Knife Review – Cold Steel Mackinac Hunter

I’m not a fan of stainless steel knives, having grown up with some of the most unruly stainless knife steels on the planet.  And I thought I was buying high quality stuff.  Sharpening was one problem.  I always got that edge feature that would “roll over” from side to side as I tried to hone or steel it down.

Some of the knives were cheap products and I deserved those metallurgical temper tantrums (temper pun intended).  But even some American and German made knives proved a problem.  Which reminds me of another issue:  The stainless steel knives also didn’t hold an edge very long, thus leading me back to the sharpening bench.  Those two factors, difficulty in sharpening and not holding an edge, were the cycle of life for a while.

So I learned to value quality carbon steel blades.  The good stuff.  Most of it was 1095 as I look back on it with a keener understanding of cutlery recipes.  I still prefer carbon steel but a few modern-made stainless steel knives have earned my respect.  Not the least of these is AUS8A,* especially that used by Cold Steel.

Cold Steel Mackinac Hunter – unfortunately discontinued

A good example of a knife using this steel, if not a down right great example, is Cold Steel’s Mackinac Hunter (actually, in my experience any of Cold Steel’s AUS8A knives are equally good examples).  But alas, it and its companion, the Lone Star Hunter, have gone the way of other overlooked and underappreciated designs.  This seems to be a problem across manufacturers’ lines – will someone please tell knife makers to stop messing with a good thing!

My Mackinac Hunter has been with me on numerous outdoor adventures.  In one deer season not many years ago, it field dressed three deer and was used for countless other chores.  While I prefer to field dress game with a fixed blade knife (only because of cleaning blood and fat out of a folder’s mechanism), the Mackinac Hunter sliced and diced with ease and still remained razor sharp.  And I’m not kidding when I say razor sharp.  After a thorough cleaning that season, it showed no signs of wear or corrosion, even after a few stubborn blood spots were scrubbed off.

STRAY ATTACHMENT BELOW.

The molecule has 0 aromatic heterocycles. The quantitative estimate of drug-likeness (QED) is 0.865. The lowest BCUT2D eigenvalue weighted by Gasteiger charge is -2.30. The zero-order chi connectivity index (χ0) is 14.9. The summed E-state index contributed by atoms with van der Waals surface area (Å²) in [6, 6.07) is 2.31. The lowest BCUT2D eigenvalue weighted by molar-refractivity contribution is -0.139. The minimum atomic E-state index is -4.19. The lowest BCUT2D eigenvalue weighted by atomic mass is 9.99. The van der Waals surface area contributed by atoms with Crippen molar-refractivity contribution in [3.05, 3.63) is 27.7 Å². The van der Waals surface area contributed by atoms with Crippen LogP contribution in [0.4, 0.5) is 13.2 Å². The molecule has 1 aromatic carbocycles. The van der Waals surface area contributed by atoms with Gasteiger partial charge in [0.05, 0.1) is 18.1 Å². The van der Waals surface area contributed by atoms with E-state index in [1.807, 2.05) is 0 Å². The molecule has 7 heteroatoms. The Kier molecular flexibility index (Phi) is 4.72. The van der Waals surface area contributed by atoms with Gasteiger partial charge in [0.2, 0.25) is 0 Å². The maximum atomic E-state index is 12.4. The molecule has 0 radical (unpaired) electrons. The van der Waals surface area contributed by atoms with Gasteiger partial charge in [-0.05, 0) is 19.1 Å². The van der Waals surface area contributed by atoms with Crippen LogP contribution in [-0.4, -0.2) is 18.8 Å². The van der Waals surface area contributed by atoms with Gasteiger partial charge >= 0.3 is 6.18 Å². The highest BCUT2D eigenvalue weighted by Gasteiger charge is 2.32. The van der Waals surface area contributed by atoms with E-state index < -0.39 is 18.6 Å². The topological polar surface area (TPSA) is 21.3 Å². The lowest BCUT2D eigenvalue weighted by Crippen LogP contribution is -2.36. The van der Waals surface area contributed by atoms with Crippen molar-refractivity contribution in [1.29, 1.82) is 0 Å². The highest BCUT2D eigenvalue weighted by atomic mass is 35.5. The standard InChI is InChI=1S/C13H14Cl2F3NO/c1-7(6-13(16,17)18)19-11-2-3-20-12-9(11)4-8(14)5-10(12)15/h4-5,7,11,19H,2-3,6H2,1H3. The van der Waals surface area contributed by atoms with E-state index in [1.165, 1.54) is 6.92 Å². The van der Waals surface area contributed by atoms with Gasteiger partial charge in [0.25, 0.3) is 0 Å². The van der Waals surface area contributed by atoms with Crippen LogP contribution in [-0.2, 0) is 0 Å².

Cold Steel Mackinac Hunter knife, 6

Cold Steel’s Mackinac Hunter, with a Charter Arms Bulldog in .44 special.

To be sure, it is a rather large folder, and therefore heavy, weighing in at 6.6 oz., about a third the weight of my Charter Arms Bulldog .44 special revolver.  Overall length is about 8.25″.  The blade length is about 3.5″

The Tri-Ad Lock mechanism is fairly stiff to operate when closing, but is easy to deploy using the ambidextrous thumb studs.  Created by Andrew Demko, Cold Steel claims that their lock backs so equipped are “the “safest, strongest folders on the planet.”  After a fair amount of use, I found myself confident in that claim.

The handles are made of synthetic Delrin in a faux stag design.  It provides for a decent grip when used wet or dry.  A pocket clip came installed (and an extra provided free, thank you very much).  The knife is noticeable when carried, even with heavy denim jeans, but not cumbersome.  I usually carry big knives, including big folders, separately in a pack so this was no big deal for me.  It did not come with a leather sheath, which would probably make it more convenient to carry on one’s self.

The knife is made in Taiwan using Japanese AUS8A stainless steel.  Other than a few more Cold Steel products made in Taiwan, I don’t think I own any others from that country.  It is quality-built throughout and represents a top of the line weapon that one of our ally nations is capable of producing.

Cold Steel Mackinac Hunter knife, 5

Cold Steel Mackinac Hunter with my favorite carry gun

Because it is now discontinued, I don’t carry it regularly but there is no reason not to.  Because I know it will hold an edge, is safe to deploy, and will shrug off light abuse in the field, I return to it now and then.  It’s a beautiful, robust knife that will not fail to get me back home.

The only other lock back this size that I would consider carrying afield is my Buck 110 with its S30V stainless steel blade (a superior knife steel, by the way), or perhaps a Schrade LB-7 with a carbon steel blade.  I’ve used all three and can say with confidence that they exemplify some of the best lock backs made…  if you can find them.  You’ll do well if you inherit one of these.

UPDATE:  I found a new Mackinac Hunter in an online store and bought it.  It will be relegated to “collector” status as I gladly bring my first Mackinac out of semi-retirement for regular use.  But wait!  There’s more!  I’ve since found a couple of more including a new one at an Army surplus store.  And I’ve found the brother to the Mack, the Lone Star Hunter.  All are in the collection box now, except for the one tested here. Blog (here) says this about AUS8 (which is the same as AUS8A, practically speaking):
*  The Japanese-made AUS 8 steel is often considered an upper-range steel, comparable if not better than steels such as 440C, CM-154, and D2 steels. Given a proper heat treatment and hardened to the right level, which is usually around 58 to 59 HRC, it will perform satisfyingly and meet the standards of a true quality stainless steel. A well-rounded composition allows for this steel grade to reach high levels of hardness, toughness, wear (the sideways shifting of the metal from its original position) and corrosion (the gradual destruction of metals) resistance, as well as edge retention (the ability to retain its sharp edge).